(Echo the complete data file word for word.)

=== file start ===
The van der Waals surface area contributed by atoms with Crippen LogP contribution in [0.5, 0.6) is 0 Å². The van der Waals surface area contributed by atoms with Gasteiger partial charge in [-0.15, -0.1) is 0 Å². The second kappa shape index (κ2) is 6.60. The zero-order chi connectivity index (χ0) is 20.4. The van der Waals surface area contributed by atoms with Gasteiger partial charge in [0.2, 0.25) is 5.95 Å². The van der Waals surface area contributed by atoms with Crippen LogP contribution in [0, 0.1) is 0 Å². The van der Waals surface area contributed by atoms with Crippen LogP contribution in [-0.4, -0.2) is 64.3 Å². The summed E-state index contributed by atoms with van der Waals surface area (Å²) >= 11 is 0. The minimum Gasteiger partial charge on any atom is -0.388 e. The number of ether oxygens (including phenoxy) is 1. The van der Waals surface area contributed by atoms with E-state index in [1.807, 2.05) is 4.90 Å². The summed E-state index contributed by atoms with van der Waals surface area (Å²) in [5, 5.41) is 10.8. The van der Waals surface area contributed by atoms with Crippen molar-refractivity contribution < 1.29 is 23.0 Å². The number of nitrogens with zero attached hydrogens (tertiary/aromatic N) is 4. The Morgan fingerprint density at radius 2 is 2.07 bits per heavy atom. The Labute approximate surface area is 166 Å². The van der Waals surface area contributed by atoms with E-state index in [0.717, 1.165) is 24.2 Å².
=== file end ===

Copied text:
The van der Waals surface area contributed by atoms with Crippen LogP contribution in [0.5, 0.6) is 0 Å². The van der Waals surface area contributed by atoms with Gasteiger partial charge in [-0.15, -0.1) is 0 Å². The second kappa shape index (κ2) is 6.60. The zero-order chi connectivity index (χ0) is 20.4. The van der Waals surface area contributed by atoms with Gasteiger partial charge in [0.2, 0.25) is 5.95 Å². The van der Waals surface area contributed by atoms with Crippen LogP contribution in [0, 0.1) is 0 Å². The van der Waals surface area contributed by atoms with Crippen LogP contribution in [-0.4, -0.2) is 64.3 Å². The summed E-state index contributed by atoms with van der Waals surface area (Å²) >= 11 is 0. The minimum Gasteiger partial charge on any atom is -0.388 e. The number of ether oxygens (including phenoxy) is 1. The van der Waals surface area contributed by atoms with E-state index in [1.807, 2.05) is 4.90 Å². The summed E-state index contributed by atoms with van der Waals surface area (Å²) in [5, 5.41) is 10.8. The van der Waals surface area contributed by atoms with Crippen molar-refractivity contribution < 1.29 is 23.0 Å². The number of nitrogens with zero attached hydrogens (tertiary/aromatic N) is 4. The Morgan fingerprint density at radius 2 is 2.07 bits per heavy atom. The Labute approximate surface area is 166 Å². The van der Waals surface area contributed by atoms with E-state index in [0.717, 1.165) is 24.2 Å².